Recommended

Current Page: Politics | Tuesday, November 05, 2019
Okla. Supreme Court temporarily blocks law banning dismemberment abortions

Okla. Supreme Court temporarily blocks law banning dismemberment abortions

Executive Director of Alternatives Pregnancy Center Janet Lyons points to a plastic replica of a fetus at twelve weeks which is used to show women who come into the center to find out if they are pregnant and what the stage of growth looks like, in Waterloo, Iowa, July 6, 2011. | (Photo: REUTERS/Jessica Rinaldi)

The Oklahoma Supreme Court has put a temporary block on the implementation of a state law that bans a second-trimester abortion procedure often known as a dismemberment abortion.  

In a decision released Monday, the state’s highest court ruled 6-2 to issue an injunction against Unborn Child Protection from Dismemberment Abortion Act of 2015.

The litigation was brought by the Tulsa Women’s Reproductive Clinic, which is being represented by the pro-choice group the Center for Reproductive Rights.

CRR Senior Counsel Autumn Katz, lead counsel in the case, said in a statement released Monday that she considered the injunction a victory for “high-quality, evidence-based abortion care.”

“Under this law, doctors would be subject to criminal penalties for providing abortions consistent with the standard of care. This ban was motivated by politics, not medicine, and the Oklahoma Supreme Court recognized that today,” stated Katz.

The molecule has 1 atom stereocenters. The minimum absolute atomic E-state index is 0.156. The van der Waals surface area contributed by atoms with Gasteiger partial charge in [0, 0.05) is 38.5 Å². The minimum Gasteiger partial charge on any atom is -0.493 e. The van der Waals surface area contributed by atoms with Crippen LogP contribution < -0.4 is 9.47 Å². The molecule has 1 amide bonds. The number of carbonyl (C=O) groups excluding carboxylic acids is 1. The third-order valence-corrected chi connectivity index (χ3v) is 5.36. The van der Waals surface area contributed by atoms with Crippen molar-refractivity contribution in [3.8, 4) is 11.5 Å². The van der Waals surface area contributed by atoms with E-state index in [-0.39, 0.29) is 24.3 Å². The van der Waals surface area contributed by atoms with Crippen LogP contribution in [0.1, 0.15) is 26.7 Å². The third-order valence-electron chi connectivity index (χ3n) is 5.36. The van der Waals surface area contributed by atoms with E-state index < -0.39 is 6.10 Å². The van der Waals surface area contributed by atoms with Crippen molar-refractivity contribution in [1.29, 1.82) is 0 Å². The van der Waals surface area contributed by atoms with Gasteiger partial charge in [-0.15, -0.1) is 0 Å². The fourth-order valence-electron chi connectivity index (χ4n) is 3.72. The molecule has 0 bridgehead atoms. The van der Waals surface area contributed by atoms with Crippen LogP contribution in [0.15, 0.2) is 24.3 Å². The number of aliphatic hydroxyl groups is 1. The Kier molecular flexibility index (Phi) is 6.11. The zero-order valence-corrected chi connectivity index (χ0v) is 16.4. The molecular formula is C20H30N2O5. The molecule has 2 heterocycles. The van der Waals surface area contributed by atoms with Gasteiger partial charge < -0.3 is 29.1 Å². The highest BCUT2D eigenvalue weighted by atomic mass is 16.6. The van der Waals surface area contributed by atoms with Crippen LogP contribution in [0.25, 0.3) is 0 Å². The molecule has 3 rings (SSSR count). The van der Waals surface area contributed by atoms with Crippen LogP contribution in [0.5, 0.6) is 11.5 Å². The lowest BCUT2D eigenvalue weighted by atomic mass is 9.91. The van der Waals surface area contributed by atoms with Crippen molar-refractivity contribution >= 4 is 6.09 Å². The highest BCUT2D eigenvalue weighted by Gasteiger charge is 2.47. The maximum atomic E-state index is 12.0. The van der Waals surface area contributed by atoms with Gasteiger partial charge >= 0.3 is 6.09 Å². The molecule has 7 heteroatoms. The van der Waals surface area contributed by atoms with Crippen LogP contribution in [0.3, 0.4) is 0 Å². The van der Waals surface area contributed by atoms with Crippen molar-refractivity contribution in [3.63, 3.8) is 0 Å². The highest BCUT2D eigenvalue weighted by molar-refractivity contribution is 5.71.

In 2015, Oklahoma passed House Bill 1721, which banned a common surgical abortion procedure called dilation and evacuation, or D&E.

A surgical abortion procedure often used during the second trimester, D&E involves dilating a woman’s cervix and then using instruments to dismember and remove a fetus from the uterus.

In July, Oklahoma County District Judge Cindy Truong upheld the law, with Oklahoma Attorney General Mike Hunter celebrating the victory.

“Dismemberment abortions are barbaric, brutal and subject unborn children to more cruelty that we allow for death row inmates,” stated Hunter at the time.

“It is unconscionable to think that we would allow this practice to continue. Judge Truong is to be commended for declaring this legislation constitutional. Today is a major victory for basic human decency in Oklahoma.”

Oklahoma is one of a handful of states that in recent years have passed such bans, including Alabama, Arkansas, Kansas, Kentucky, Louisiana, Mississippi, Texas and West Virginia.

The bans tend to perform poorly when legally challenged. Lower courts have often ruled against these state-level dismemberment abortion bans.

In June, the United States Supreme Court refused to hear an appeal on Alabama’s law, allowing a decision against the law by the Court of Appeals for the Eleventh Circuit to stand.  

Follow Michael Gryboski on Twitter or Facebook

Sponsored

Most Popular

More In Politics